Are you thinking of launching a new startup or small business? You need a name, right? Let me tell you right now, it is hard. It is really hard.
Before the Internet, the options were so abundant that it must have been a relatively small step on your way to launching an exciting new venture. Your marketplace was likely a lot smaller too. You were mostly competing locally for clients and had limitations to just how far you could spread out. Oh, how have things changed.
Nowadays, even the smallest of companies can compete globally because of the Web. We are well past the rush to claim the very best domain names, and thus, business names. Having a solid domain name is essential to any successful new business. Almost any URL you can think of using simple and common terms is taken.
So, what now? Well, there are many articles that provide lists of sure-fire steps to finding the right name for your business. Here are the top three pieces of advice I have found:
The 5-10 rule
Many successful companies have names with more than five and less than 10 letters. They also often include a hard consonant and a repeating letter. Some examples include Ford, Exxon, Apple, Starbucks, Google, and so on. What’s important to keep in mind here is that you want a name that is not too long, and that is easy to say (this is where that hard consonant comes into play). The longer the name, the harder it will be for people to recall.
Read the full article on Entrepreneur.com.
Be relevant and relatable to your audience
You’ve heard the saying, “Know your audience,” well, this couldn’t be more true when naming your company. Quirky coined names like Google and Twitter are fun and you might have a better chance of landing the domain name to go with it, but your potential client base will have no idea what you do. So, unless you have millions of dollars to spend on marketing and advertising to explain what your name means and what your company does, then you might be better off going a more conventional route. Ask yourself if someone who knows nothing at all about your company will have some clue as to what your company offers by the name alone? You don’t have to go overboard with a long or boring name, but the name should convey some sense of what you do.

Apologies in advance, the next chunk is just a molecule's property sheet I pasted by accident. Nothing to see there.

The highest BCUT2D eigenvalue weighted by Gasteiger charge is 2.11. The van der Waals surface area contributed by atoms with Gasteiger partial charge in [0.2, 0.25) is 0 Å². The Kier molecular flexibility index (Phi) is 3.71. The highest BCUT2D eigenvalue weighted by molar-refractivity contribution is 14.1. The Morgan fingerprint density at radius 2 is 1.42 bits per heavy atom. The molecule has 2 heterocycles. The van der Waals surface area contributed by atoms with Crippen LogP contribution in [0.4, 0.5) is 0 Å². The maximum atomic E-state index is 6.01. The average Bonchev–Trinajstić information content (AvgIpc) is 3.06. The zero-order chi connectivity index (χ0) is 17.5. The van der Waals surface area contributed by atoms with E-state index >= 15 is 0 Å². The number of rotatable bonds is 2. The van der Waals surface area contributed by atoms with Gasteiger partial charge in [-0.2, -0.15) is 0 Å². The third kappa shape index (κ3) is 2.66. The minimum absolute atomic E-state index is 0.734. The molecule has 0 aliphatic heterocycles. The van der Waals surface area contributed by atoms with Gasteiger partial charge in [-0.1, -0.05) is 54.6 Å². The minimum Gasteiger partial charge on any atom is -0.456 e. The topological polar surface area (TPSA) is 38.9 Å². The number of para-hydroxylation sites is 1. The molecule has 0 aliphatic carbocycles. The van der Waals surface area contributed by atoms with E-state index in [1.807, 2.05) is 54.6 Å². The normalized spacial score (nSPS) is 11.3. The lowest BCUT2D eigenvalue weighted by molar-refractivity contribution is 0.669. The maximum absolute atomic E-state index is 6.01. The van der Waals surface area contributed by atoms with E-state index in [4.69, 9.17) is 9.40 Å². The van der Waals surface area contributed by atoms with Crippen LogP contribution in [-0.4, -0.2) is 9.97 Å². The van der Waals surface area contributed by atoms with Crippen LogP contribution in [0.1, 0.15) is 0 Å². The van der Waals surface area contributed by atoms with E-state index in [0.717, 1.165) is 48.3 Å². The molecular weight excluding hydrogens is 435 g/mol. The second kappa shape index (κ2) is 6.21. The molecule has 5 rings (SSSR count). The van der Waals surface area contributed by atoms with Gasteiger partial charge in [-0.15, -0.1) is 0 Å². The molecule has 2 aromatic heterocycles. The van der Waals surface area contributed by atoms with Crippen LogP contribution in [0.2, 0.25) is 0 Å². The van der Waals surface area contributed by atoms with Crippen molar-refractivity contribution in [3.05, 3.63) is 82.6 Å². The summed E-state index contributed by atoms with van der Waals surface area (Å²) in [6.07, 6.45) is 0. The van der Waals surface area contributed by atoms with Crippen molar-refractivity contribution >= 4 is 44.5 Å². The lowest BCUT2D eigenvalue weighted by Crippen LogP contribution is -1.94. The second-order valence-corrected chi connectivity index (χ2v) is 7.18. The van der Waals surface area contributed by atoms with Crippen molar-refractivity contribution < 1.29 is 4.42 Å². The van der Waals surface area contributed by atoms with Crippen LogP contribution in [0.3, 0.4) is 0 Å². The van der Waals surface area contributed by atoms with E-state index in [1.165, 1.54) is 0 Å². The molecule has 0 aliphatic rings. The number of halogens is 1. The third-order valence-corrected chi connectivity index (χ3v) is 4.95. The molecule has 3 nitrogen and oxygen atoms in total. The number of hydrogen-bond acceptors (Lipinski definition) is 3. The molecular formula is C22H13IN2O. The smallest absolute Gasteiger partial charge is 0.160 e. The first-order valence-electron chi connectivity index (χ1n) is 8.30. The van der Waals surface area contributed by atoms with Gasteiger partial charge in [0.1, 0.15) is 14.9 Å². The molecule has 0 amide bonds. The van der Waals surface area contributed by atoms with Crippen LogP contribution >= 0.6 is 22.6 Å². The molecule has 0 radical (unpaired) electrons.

Read the full list of tips from Grasshopper.com.
Do your research
This piece of advice is common and some lists focus on searching for existing trademarks, available domain names and social media accounts. I say all three of these are extremely important. You want to make sure, up front, that you are not putting yourself at risk for trademark infringement. You also want to make sure the name you want is available as a domain and on the various social networks you plan to leverage.
Then do some digging for a domain that fits. There are a ton of services to use. I often use GoDaddy because their interface is solid for selecting not only .com domains but all other options as well. You might want to secure a handful of variations of your name (yourcompany.co, yourcomopany.net, etc.).
For social media accounts, your going to have to check them individually by tweaking a user profile URL to see if someone already has it. For example, my Twitter account web address is https://twitter.com/jayclewis. Just replace “jayclewis” with “yourcompanyname” and see if it’s taken already. You can do this with Facebook, LinkedIn and so on.
The last thing to keep in mind is to not be deterred if your first few options are not available. Naming your company is a crucial early decision and one that will be with you, hopefully, for years to come.